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Federal organizations require modern development practices in order to deliver capabilities quickly with complete confidence in quality and security. Booz Allen experts weigh in on the current development environment in government, and what new opportunities are emerging for organizations today.
Booz Allen is focused on delivering open, secure, and portable software solutions to advance the federal mission. As government organizations begin to take on modernization and software delivery in innovative ways, our digital experts have observed some common trends, challenges, and opportunities.
We interviewed Josh Boyd, an expert in digital software development; and Gary Kent, a leader in Booz Allen’s aerospace business—and they shared perspectives on the current development environment in government, and specifically how new practices are taking hold within defense organizations.
1. What trends are you seeing around modern software practices in the federal government?
A few years ago, there were several federal organizations that were first movers when it came to the adoption of modern software practices and container-based architectures, primarily for green field applications. Looking back, the General Services Administration and Joint Improvised-Threat Defeat Organization were two of those early innovators. But there’s been a massive shift to where we are today, and across agencies we’re seeing the acceleration of modern practices for both new development as well as the refactoring of legacy applications to truly transform mission operations at the enterprise level. Things that were once on the horizon—microservices architectures, Kubernetes, service mesh, zero-trust networking, and security approaches—are now becoming the standard. And platforms and technologies that were once closed systems are being replaced with ones that are built to be open, vendor agnostic, interoperable, and sustainable for the future.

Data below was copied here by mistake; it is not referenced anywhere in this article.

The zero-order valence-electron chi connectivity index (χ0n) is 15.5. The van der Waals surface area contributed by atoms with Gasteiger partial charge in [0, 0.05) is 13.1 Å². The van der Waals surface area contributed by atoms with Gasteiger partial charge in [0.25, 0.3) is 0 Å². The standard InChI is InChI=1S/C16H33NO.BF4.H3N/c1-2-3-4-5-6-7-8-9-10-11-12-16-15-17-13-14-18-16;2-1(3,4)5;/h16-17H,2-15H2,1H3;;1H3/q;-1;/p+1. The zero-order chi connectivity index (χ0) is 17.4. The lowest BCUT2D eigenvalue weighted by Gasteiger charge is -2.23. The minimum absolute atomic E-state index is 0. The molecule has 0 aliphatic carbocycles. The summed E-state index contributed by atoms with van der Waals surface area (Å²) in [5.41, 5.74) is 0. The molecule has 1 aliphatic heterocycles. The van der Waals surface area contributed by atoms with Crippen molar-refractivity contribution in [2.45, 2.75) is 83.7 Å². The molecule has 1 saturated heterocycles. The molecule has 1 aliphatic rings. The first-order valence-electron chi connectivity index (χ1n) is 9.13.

Because of these trends, there’s also been a change in the way government acquires products and services. There are increasing needs to stand up innovative development programs rapidly, so we’re seeing new paradigms for how work is brought to fruition as well as new authority for government leaders to work with industry partners to accelerate the deployment of technology.
2. What are some of today’s software delivery challenges?